Malcolm X urges us to read behind the media's rhetoric.
Also, think of the contrast between the questions, “Do you have 'academic determination'?” and “Are you 'walking the walk'?” Both need a yes, no, or a slightly nuanced “somewhere-in-between” answer. The first question, the one from Schreiner’s recipe, asks the us to mull over our condition, our state. The other question, the one derived from Doc Hastings, asks if we whether or not we are being active in our own education. Hasting's acronym 
suggests that growth is a course of action, not just a meditation. They phrases are directives, injunctions 

Her commands are more memorable because  Hastings uses alliteration and repeated grammatical patterns (Verb + Noun). Her use of rhythm lodges the acronym in our head more securely.  

Perhaps I'm being finicky over word choice, but the image and action implied by POWER seems more motivational, more visceral, than the headier, more abstract phrases Schreiner coined. 

A second difference has to do with “Read through the Rhetoric,” the factor refers to developing a critical eye, an analytical mindset. This makes sense at an event celebrating Malcolm X. Doc Hastings would want listeners to notice how discourses of domination operate in the media, popular culture, government, places of worship, and our education systems. Schreiner’s formula misses the critical analysis and anti-oppression stance POWER promotes. 


Yes, "valuing diverse citizenry" speaks of hope. But "valuing" and "hope" bespeak a willingness to dream of justice instead of deconstructing systems of advantage. That’s a crucial omission. The abstract terms "valuing diversity" and "hope" risk erasing the need for naming and dismantling oppressive structure. The flourishing I want doesn’t passively accept the stories that shape our society. I want a theory of success that compels me to critically examine and deconstruct oppressive narratives in order to create a just society.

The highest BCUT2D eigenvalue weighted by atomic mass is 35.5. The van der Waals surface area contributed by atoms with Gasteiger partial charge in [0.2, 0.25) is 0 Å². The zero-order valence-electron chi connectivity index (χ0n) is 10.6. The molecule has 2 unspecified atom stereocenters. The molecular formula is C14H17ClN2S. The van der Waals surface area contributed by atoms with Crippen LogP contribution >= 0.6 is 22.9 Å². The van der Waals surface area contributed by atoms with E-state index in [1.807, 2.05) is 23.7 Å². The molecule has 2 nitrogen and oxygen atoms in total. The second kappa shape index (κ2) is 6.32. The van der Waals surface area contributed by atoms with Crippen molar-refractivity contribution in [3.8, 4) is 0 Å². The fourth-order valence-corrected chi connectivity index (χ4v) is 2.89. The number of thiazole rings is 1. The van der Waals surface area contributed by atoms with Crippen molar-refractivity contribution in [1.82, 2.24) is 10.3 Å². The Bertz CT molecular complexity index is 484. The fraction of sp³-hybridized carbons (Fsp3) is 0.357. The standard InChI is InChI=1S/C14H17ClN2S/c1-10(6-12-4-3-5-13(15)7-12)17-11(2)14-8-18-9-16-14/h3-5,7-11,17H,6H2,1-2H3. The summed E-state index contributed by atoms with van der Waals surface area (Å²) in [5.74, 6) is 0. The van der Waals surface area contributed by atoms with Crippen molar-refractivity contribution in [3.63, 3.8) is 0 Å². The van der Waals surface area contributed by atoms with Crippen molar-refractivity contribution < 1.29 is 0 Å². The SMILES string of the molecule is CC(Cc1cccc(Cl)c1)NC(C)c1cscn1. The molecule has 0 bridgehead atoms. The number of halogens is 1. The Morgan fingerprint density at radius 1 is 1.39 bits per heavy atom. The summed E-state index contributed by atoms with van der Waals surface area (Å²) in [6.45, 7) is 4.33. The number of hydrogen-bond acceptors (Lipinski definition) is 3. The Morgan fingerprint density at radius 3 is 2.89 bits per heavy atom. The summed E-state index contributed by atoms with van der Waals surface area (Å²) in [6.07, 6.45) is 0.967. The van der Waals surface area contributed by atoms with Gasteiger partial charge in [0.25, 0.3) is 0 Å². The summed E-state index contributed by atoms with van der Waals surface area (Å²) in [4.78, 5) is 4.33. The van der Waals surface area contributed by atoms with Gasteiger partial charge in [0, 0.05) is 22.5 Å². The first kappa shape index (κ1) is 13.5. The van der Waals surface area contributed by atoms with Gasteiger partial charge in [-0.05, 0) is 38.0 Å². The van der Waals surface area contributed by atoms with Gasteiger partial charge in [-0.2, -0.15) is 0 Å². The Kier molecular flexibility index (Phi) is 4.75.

This is precisely what Malcolm X asks us to do when we consume media: to look behind the surface meaning of messages, to look for implications,interpretations and interpretations that contribute to colonized thinking. bell hooks also promotes reading through the rhetoric, using critical thinking in order to advocate for everyone's success.

bell hooks asks us to interrogate what & how school teaches.
Regardless how engaged our learning is or how academically determined we are, when we carelessly “believe the hype,” we maintain the status quo. The final injunction in Hasting's POWER acronym urges us to see the imbalances in our systems, those gaps and broken places that give rise to injustice.


Don’t misunderstand. I like Schreiner’s equation. Her concepts are useful. And to be fair, her discussion about optimism, hope and diverse citizenry does approach what I like about Hasting’s acronym. Still, POWER promotes a flourishing, a mode of success that explicitly urges us to actively critique ourselves and the world around us. POWER prescribes a praxis for success for all. 



A hearty thanks to Doc Hasting for her permission to write about her talk and to our students Krystin S. & Ayzha H. for their help revising this post. #EngagedLearning #AcademicDetermination